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He has been part of the HumanN team for the past two and a half years and is a father of four, an aspiring author, and the most decorated U.S. tri-athlete in history. Read more to discover what inspires this devoted family man, 4 time Olympian, and 7 time U.S. Elite National Champion to live to his full potential.
I've been to the Olympic Games four times,
always with the goal to come home with a medal.
Unfortunately I have never been able to accomplish that goal.
I've learned that it's important to appreciate the process and
the journey more than getting caught up in the final result and destination.
— Hunter K.
Triathlete, Father of Four, Aspiring Author
Currently residing in Colorado Springs, CO, Hunter has been lucky enough to go to work at his dream job every day for the past 18 years as an elite professional triathlete. His stellar career is a testament to the power of hard work, determination and perseverance. Not only is he a 4 time Olympian, 7 time US Elite National Champion, and the only triathlete to ever appear on a Wheaties box, he is a devoted family man. He and his wife, Val, are the parents of three young sons and a little girl. His love for kids and his desire to help them achieve their goals is a passion of Hunter's as he looks to his future beyond competitive racing.
We sat down with Hunter to talk about not just what he’s accomplished in his athletic career, but as he looks to transition from the only job he’s ever known, what he is searching for to do next.
Let’s start with some easy ones, what’s your favorite meal of all time? And what’s your guilty pleasure (or two)?
Easy, my favorite meal of all time is the spaghetti casserole that my Mom makes with love. And my guilty pleasures are double-stuffed Oreo’s and Mountain Dew.
Ok, now that the easy one is out of the way, how did you first get into the sport of triathlon? And what was the moment that you realized you could actually make a career of it?
I first started in the sport of triathlon back in 1986, when I was 10 years old, in Clermont, FL (suburb of Orlando). A couple of swimming friends of mine asked me if I wanted to do a triathlon and I thought it would be a lot of fun. The distance I raced in my first triathlon was a 100m swim, 5k bike (3.1 miles), and a 1k run (.6 of a mile). I won the 10yr. old age group and got to stand on top of the podium. What I don’t usually tell anyone (so keep this between us) is that there were only two other 10yr. old kids in the race that day. So everyone got a medal!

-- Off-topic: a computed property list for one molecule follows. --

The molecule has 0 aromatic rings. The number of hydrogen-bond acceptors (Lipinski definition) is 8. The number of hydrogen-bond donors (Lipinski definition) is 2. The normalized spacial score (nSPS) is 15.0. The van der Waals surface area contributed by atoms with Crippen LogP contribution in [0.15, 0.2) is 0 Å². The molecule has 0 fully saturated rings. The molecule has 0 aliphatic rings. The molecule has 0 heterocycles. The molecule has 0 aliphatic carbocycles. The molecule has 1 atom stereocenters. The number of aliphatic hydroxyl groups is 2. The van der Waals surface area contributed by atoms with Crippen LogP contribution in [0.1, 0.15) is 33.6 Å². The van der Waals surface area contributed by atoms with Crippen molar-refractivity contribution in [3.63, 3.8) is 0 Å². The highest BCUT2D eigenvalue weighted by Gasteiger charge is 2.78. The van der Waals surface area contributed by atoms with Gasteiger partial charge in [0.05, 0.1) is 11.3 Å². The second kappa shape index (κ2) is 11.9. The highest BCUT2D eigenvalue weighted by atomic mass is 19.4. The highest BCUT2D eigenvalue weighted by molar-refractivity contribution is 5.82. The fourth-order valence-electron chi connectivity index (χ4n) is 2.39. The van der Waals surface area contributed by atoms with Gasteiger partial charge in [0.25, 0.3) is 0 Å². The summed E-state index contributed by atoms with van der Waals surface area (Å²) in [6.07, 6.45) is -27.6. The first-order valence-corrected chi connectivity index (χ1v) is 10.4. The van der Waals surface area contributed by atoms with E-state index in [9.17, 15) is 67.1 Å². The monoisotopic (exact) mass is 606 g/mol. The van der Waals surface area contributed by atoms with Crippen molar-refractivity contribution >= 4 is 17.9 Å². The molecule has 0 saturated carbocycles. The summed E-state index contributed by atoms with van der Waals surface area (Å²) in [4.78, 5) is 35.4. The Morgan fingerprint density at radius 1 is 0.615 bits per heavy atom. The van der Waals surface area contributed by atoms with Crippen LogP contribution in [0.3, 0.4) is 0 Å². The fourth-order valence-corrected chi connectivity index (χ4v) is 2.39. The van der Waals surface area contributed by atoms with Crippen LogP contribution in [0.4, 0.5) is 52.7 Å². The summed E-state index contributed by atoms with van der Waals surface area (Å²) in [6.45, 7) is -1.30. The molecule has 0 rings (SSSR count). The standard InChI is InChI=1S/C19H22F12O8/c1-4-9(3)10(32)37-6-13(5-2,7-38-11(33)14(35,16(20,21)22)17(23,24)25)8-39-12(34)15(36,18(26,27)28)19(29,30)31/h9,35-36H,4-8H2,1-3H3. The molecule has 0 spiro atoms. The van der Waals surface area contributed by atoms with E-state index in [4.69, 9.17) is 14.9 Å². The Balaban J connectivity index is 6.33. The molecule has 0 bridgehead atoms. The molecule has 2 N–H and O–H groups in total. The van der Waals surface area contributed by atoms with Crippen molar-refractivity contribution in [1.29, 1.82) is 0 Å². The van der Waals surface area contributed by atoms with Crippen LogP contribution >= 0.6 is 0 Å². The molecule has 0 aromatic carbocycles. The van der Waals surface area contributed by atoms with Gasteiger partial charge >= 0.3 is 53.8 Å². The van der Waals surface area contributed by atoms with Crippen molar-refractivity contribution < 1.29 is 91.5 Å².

I dreamt of making a career in the sport of triathlon at a very young age. After I won the USAT Youth National Championships 4 years in a row in my age group and saw myself in Sports Illustrated “Faces in the Crowd” section with Larry Bird on the cover, I knew that I wanted to be professional triathlete. The moment I REALIZED that I could truly make a career in triathlons was the Summer between my Sophomore and Junior year at Wake Forest University. The Summer of 1996 I competed at the ITU World Junior Triathlon Championships in Cleveland, OH, and finished 6th in the world. I knew then that if I worked hard and dedicated myself, I could be the best in the world as a professional triathlete. I reached my dream of ITU Ranked #1 in the World in 2005 and 2006.
Looking back at your decorated career, what would you say is your greatest accomplishment?
I'm one of only two triathletes in the world to compete in all four Olympic triathlons. The other triathlete is Simon Whitfield (CAN), who is retired from professional triathlon.
But you are the only triathlete to ever appear on a Wheaties Box! For those of us who have never seen our face on the side of a cereal box, what was that like for you?
When I first saw my face on a Wheaties Box in 2007 I couldn’t believe it. As a kid growing up eating Wheaties cereal and wanting to be like other professional athletes who graced the Wheaties box - Michael Jordan Greg Lemond - I was so excited when I saw my box in the Safeway grocery store in Colorado Springs. I took my wife in the store with me to take some pictures of me standing in the grocery store aisle with my Wheaties box. I felt like I had to ask the checkout lady if she recognized that person on the box. She said she didn’t and then I said "are you sure, look a little closer.” She then looked back at the box and back at me and realized that I was the one on the box. She seemed pretty shocked, but it was really more enjoyable for me.
You recently made a bid at a record-breaking fifth U.S. Olympic Team berth in Rio de Janeiro in 2016. Unfortunately it was just not in the cards. Now that you have had a while to reflect, what was that experience like for you in the moment? And what do you think you’ll miss the most from competing at an elite level?